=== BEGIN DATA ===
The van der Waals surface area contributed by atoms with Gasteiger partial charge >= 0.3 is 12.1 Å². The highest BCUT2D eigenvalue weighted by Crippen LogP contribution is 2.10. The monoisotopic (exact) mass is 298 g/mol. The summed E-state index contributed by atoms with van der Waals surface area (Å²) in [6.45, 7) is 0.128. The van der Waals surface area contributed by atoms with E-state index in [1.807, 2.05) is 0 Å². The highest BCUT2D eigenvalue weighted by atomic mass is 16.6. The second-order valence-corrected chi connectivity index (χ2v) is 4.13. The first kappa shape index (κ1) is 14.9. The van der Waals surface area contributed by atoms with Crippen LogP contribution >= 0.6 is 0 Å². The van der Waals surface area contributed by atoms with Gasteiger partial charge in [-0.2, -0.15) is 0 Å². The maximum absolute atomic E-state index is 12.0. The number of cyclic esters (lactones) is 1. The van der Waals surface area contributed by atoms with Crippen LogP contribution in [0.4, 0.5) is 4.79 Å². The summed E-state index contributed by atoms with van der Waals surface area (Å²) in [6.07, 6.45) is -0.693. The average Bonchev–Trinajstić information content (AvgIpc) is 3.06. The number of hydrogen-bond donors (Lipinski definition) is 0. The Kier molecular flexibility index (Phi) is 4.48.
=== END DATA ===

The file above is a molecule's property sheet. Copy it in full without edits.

The van der Waals surface area contributed by atoms with Gasteiger partial charge >= 0.3 is 12.1 Å². The highest BCUT2D eigenvalue weighted by Crippen LogP contribution is 2.10. The monoisotopic (exact) mass is 298 g/mol. The summed E-state index contributed by atoms with van der Waals surface area (Å²) in [6.45, 7) is 0.128. The van der Waals surface area contributed by atoms with E-state index in [1.807, 2.05) is 0 Å². The highest BCUT2D eigenvalue weighted by atomic mass is 16.6. The second-order valence-corrected chi connectivity index (χ2v) is 4.13. The first kappa shape index (κ1) is 14.9. The van der Waals surface area contributed by atoms with Crippen LogP contribution >= 0.6 is 0 Å². The van der Waals surface area contributed by atoms with Gasteiger partial charge in [-0.2, -0.15) is 0 Å². The maximum absolute atomic E-state index is 12.0. The number of cyclic esters (lactones) is 1. The van der Waals surface area contributed by atoms with Crippen LogP contribution in [0.4, 0.5) is 4.79 Å². The summed E-state index contributed by atoms with van der Waals surface area (Å²) in [6.07, 6.45) is -0.693. The average Bonchev–Trinajstić information content (AvgIpc) is 3.06. The number of hydrogen-bond donors (Lipinski definition) is 0. The Kier molecular flexibility index (Phi) is 4.48.